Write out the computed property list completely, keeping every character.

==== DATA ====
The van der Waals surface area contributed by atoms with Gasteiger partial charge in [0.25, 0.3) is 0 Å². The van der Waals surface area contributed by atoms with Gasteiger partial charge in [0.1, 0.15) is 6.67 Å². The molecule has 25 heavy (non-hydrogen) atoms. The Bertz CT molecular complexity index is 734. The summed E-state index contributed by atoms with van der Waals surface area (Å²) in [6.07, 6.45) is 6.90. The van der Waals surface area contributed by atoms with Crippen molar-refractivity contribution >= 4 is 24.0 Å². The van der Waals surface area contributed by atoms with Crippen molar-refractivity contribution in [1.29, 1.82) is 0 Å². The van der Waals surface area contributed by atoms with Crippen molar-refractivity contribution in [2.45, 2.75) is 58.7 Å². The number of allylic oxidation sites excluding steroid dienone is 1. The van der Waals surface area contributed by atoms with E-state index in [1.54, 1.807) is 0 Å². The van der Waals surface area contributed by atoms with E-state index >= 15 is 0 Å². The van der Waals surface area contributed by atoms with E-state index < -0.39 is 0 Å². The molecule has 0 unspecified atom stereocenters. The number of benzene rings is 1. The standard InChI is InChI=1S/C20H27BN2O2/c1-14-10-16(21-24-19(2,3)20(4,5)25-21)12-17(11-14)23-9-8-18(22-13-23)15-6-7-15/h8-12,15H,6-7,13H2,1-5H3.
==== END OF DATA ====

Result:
The van der Waals surface area contributed by atoms with Gasteiger partial charge in [0.25, 0.3) is 0 Å². The van der Waals surface area contributed by atoms with Gasteiger partial charge in [0.1, 0.15) is 6.67 Å². The molecule has 25 heavy (non-hydrogen) atoms. The Bertz CT molecular complexity index is 734. The summed E-state index contributed by atoms with van der Waals surface area (Å²) in [6.07, 6.45) is 6.90. The van der Waals surface area contributed by atoms with Crippen molar-refractivity contribution >= 4 is 24.0 Å². The van der Waals surface area contributed by atoms with Crippen molar-refractivity contribution in [1.29, 1.82) is 0 Å². The van der Waals surface area contributed by atoms with Crippen molar-refractivity contribution in [2.45, 2.75) is 58.7 Å². The number of allylic oxidation sites excluding steroid dienone is 1. The van der Waals surface area contributed by atoms with E-state index in [1.54, 1.807) is 0 Å². The van der Waals surface area contributed by atoms with E-state index >= 15 is 0 Å². The van der Waals surface area contributed by atoms with E-state index < -0.39 is 0 Å². The molecule has 0 unspecified atom stereocenters. The number of benzene rings is 1. The standard InChI is InChI=1S/C20H27BN2O2/c1-14-10-16(21-24-19(2,3)20(4,5)25-21)12-17(11-14)23-9-8-18(22-13-23)15-6-7-15/h8-12,15H,6-7,13H2,1-5H3.